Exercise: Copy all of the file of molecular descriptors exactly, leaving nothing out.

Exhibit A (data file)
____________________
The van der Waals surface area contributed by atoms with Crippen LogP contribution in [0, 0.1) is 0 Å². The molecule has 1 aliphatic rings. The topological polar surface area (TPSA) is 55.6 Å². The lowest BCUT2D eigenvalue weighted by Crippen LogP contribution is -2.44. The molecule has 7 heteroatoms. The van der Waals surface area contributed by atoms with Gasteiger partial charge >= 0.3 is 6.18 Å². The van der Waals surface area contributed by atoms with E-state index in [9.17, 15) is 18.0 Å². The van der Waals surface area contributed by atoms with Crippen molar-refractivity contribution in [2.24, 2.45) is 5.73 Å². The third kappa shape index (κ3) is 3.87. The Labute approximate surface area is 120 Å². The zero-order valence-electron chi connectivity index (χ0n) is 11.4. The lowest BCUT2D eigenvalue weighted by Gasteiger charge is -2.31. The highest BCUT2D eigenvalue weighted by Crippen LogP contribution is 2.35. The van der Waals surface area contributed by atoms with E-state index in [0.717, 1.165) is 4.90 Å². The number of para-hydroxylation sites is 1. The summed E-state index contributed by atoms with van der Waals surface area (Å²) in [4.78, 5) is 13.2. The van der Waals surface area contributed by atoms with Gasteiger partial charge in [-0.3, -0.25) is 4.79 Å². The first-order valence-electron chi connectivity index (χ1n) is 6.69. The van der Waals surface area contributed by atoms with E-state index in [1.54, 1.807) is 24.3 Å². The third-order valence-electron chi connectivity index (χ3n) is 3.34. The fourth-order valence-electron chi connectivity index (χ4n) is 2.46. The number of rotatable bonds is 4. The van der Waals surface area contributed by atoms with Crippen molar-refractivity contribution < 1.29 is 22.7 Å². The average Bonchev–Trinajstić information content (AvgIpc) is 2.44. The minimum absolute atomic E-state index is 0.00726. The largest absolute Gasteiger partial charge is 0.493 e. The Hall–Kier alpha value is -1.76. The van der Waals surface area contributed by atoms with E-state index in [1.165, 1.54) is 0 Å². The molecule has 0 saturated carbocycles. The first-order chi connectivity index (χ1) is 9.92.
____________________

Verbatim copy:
The van der Waals surface area contributed by atoms with Crippen LogP contribution in [0, 0.1) is 0 Å². The molecule has 1 aliphatic rings. The topological polar surface area (TPSA) is 55.6 Å². The lowest BCUT2D eigenvalue weighted by Crippen LogP contribution is -2.44. The molecule has 7 heteroatoms. The van der Waals surface area contributed by atoms with Gasteiger partial charge >= 0.3 is 6.18 Å². The van der Waals surface area contributed by atoms with E-state index in [9.17, 15) is 18.0 Å². The van der Waals surface area contributed by atoms with Crippen molar-refractivity contribution in [2.24, 2.45) is 5.73 Å². The third kappa shape index (κ3) is 3.87. The Labute approximate surface area is 120 Å². The zero-order valence-electron chi connectivity index (χ0n) is 11.4. The lowest BCUT2D eigenvalue weighted by Gasteiger charge is -2.31. The highest BCUT2D eigenvalue weighted by Crippen LogP contribution is 2.35. The van der Waals surface area contributed by atoms with E-state index in [0.717, 1.165) is 4.90 Å². The number of para-hydroxylation sites is 1. The summed E-state index contributed by atoms with van der Waals surface area (Å²) in [4.78, 5) is 13.2. The van der Waals surface area contributed by atoms with Gasteiger partial charge in [-0.3, -0.25) is 4.79 Å². The first-order valence-electron chi connectivity index (χ1n) is 6.69. The van der Waals surface area contributed by atoms with E-state index in [1.54, 1.807) is 24.3 Å². The third-order valence-electron chi connectivity index (χ3n) is 3.34. The fourth-order valence-electron chi connectivity index (χ4n) is 2.46. The number of rotatable bonds is 4. The van der Waals surface area contributed by atoms with Crippen molar-refractivity contribution < 1.29 is 22.7 Å². The average Bonchev–Trinajstić information content (AvgIpc) is 2.44. The minimum absolute atomic E-state index is 0.00726. The largest absolute Gasteiger partial charge is 0.493 e. The Hall–Kier alpha value is -1.76. The van der Waals surface area contributed by atoms with E-state index in [1.165, 1.54) is 0 Å². The molecule has 0 saturated carbocycles. The first-order chi connectivity index (χ1) is 9.92.